Irvin and Larry

Irvin (Nephew) B. Lawson November 22, 1976- January 25, 2008
Larry (Boxx) W. Henderson, Jr. August 4, 1983- May 3, 2014

Alice Oaks saw her younger son Larry’s phone number pop up on her cell phone screen. She was in frequent contact with her boys. A little earlier Larry called to tell his mother that he and his older brother Irvin reconciled after a fight that had kept her son at odds for far too long. Alice was relieved. Nothing in her life was more important than her two children. Her happiness was firmly entwined in theirs.

Alice was accustomed to daily calls and visits from her sons, but this call came late at night and woke her from a restless sleep, abruptly, coughing and struggling to breath. The coughing fit was short-lived but intense. She picked the phone up and held it to her ear. Larry was screaming on the other end, “Ma, Nephew got shot.”

Irvin was known by family and friends as Nephew. Alice, one of nine siblings, brought her first child to her mother’s house just before Thanksgiving to a home filled with uncles and aunts. Her sisters began to refer to Irvin simply as Nephew.

Irvin and Alice spent the first six years of his life together, just the two of them. Irvin was a star athlete. Alice couldn’t tolerate watching Irvin on the football field. It was too violent and she lived in fear that he would be hurt. She was relieved when he decided to play lacrosse instead. In high school, Irvin joined the ROTC. Alice showed us one of the many photographs of her son. “He was so handsome in that uniform. I think if it hadn’t been for peer pressure, he would have gone into the military.” Irvin’s photo captures a young man with a charismatic smile.

Larry joined Alice and Irvin a few months before Irvin’s seventh birthday. Irvin was a fierce protector of his baby brother. Larry was known as Boxx because as a toddler he loved fries and chicken wings from the Korean restaurant know as chicken box. Larry was the creative child. He won a scholarship to The School for the Arts. Both of Alice’s children were voracious readers. The photo is taken near the Village Learning Place. When her children were young, Alice worked near this lending library. In the summer months, she would bring the boys to work with her and they would bring books from the Village Learning Place to her office.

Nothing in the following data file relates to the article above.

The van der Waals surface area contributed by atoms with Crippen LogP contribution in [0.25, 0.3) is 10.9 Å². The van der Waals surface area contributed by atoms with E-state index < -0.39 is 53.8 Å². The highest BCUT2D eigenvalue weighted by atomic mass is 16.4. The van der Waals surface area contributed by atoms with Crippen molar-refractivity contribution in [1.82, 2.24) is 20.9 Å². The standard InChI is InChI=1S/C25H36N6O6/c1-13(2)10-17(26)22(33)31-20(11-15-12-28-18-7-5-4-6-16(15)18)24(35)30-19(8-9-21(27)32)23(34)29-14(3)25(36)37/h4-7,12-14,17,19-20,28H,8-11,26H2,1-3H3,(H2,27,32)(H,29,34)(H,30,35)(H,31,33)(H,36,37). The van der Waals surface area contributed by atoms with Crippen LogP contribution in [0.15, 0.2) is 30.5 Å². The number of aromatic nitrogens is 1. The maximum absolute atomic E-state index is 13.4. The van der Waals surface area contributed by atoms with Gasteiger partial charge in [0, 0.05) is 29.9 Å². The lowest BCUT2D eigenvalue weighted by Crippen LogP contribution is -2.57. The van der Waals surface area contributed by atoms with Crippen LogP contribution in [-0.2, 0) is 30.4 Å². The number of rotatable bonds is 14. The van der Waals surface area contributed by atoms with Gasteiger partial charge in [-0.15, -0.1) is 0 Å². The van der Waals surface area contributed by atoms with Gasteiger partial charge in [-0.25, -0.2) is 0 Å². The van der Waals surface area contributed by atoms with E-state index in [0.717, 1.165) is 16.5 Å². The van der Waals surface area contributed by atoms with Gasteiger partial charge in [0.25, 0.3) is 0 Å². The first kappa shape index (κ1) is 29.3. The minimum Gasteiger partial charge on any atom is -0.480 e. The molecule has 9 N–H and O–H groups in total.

Alice’s fondest memories were of those summer days with her boys stretched out at her feet reading books as she worked. It was so important to her that the three of them remain a stable unit. Irvin’s first call that day informing her the boys had resolved their petty differences was such a relief, but this second panicked call from Larry brought only terror.

Larry’s voice was frantic and high-pitched. The cell phone lost connection soon after Alice picked up but she knew she had to go to the hospital. On the way there, a woman called to express her condolences and ask if she would be willing to consider donating Irvin’s organs. Alice yelled at the woman and told her that her child wasn’t dead. When she arrived at the hospital she knew otherwise. “They asked me to go into that room. You, know, that room, the room every mother fears.” In the room, the doctors told her they tried but had been unable to save her son. “I just wanted my mother,” Alice said. When they took her to see Larry’s body she saw tubes in his throat and immediately thought of her coughing fit earlier in the evening. “I was coughing for him. Struggling to breath for my child.” Alice returned home that evening and immediately began preparing for Irvin’s funeral, an event that had so many attendees, it was standing room only.

Almost immediately after the death of her son, she was thrown into the chaos of his murder trial. The defendant’s mother was also in attendance. Once the mother followed Alice out of the courtroom and made snide remarks to her. However, on the day the defendant was declared guilty and sentenced to life plus 20 years, and the defendant’s mother fainted from the shock, Alice cried not for her child but for the shooter’s mother. The pain and trauma of murder was overwhelming for everyone.

Alice reached out to the State’s Attorney’s Office to avail herself of the counseling and support services offered. There she met other women who were active members of Survivors Against Violence Everywhere (SAVE), a support group and advocacy organization for individuals whose loves ones have been murdered. “We are like sisters, those women and me. There is nothing more painful and devastating than the death of your children. But I thank God for giving me these women to stand by my side.” These mothers share the bond of a child’s violent death.